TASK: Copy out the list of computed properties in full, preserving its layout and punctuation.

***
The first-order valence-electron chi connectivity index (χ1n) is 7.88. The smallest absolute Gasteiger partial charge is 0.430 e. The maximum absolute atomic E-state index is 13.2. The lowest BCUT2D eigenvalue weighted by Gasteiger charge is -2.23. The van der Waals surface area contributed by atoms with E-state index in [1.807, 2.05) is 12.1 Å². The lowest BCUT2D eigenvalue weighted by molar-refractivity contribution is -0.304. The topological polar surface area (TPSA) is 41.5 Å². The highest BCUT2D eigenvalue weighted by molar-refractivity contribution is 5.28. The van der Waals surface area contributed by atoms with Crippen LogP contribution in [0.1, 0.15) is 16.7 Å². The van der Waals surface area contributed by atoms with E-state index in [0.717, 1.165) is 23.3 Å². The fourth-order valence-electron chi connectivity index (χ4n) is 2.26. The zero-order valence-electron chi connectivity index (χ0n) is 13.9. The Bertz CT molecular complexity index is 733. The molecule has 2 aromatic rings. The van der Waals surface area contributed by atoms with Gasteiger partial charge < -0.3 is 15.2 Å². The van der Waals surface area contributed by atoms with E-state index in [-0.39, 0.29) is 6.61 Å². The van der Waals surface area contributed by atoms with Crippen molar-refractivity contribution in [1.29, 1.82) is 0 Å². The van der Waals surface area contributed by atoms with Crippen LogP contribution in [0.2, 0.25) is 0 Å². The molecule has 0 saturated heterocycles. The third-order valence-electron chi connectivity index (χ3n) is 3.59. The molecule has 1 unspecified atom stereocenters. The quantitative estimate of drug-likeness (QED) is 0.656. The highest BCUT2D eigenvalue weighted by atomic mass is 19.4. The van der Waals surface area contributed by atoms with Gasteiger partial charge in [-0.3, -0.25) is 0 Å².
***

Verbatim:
The first-order valence-electron chi connectivity index (χ1n) is 7.88. The smallest absolute Gasteiger partial charge is 0.430 e. The maximum absolute atomic E-state index is 13.2. The lowest BCUT2D eigenvalue weighted by Gasteiger charge is -2.23. The van der Waals surface area contributed by atoms with E-state index in [1.807, 2.05) is 12.1 Å². The lowest BCUT2D eigenvalue weighted by molar-refractivity contribution is -0.304. The topological polar surface area (TPSA) is 41.5 Å². The highest BCUT2D eigenvalue weighted by molar-refractivity contribution is 5.28. The van der Waals surface area contributed by atoms with Crippen LogP contribution in [0.1, 0.15) is 16.7 Å². The van der Waals surface area contributed by atoms with E-state index in [0.717, 1.165) is 23.3 Å². The fourth-order valence-electron chi connectivity index (χ4n) is 2.26. The zero-order valence-electron chi connectivity index (χ0n) is 13.9. The Bertz CT molecular complexity index is 733. The molecule has 2 aromatic rings. The van der Waals surface area contributed by atoms with Gasteiger partial charge < -0.3 is 15.2 Å². The van der Waals surface area contributed by atoms with E-state index in [-0.39, 0.29) is 6.61 Å². The van der Waals surface area contributed by atoms with Crippen molar-refractivity contribution in [1.29, 1.82) is 0 Å². The van der Waals surface area contributed by atoms with Crippen LogP contribution in [0.2, 0.25) is 0 Å². The molecule has 0 saturated heterocycles. The third-order valence-electron chi connectivity index (χ3n) is 3.59. The molecule has 1 unspecified atom stereocenters. The quantitative estimate of drug-likeness (QED) is 0.656. The highest BCUT2D eigenvalue weighted by atomic mass is 19.4. The van der Waals surface area contributed by atoms with Gasteiger partial charge in [-0.3, -0.25) is 0 Å².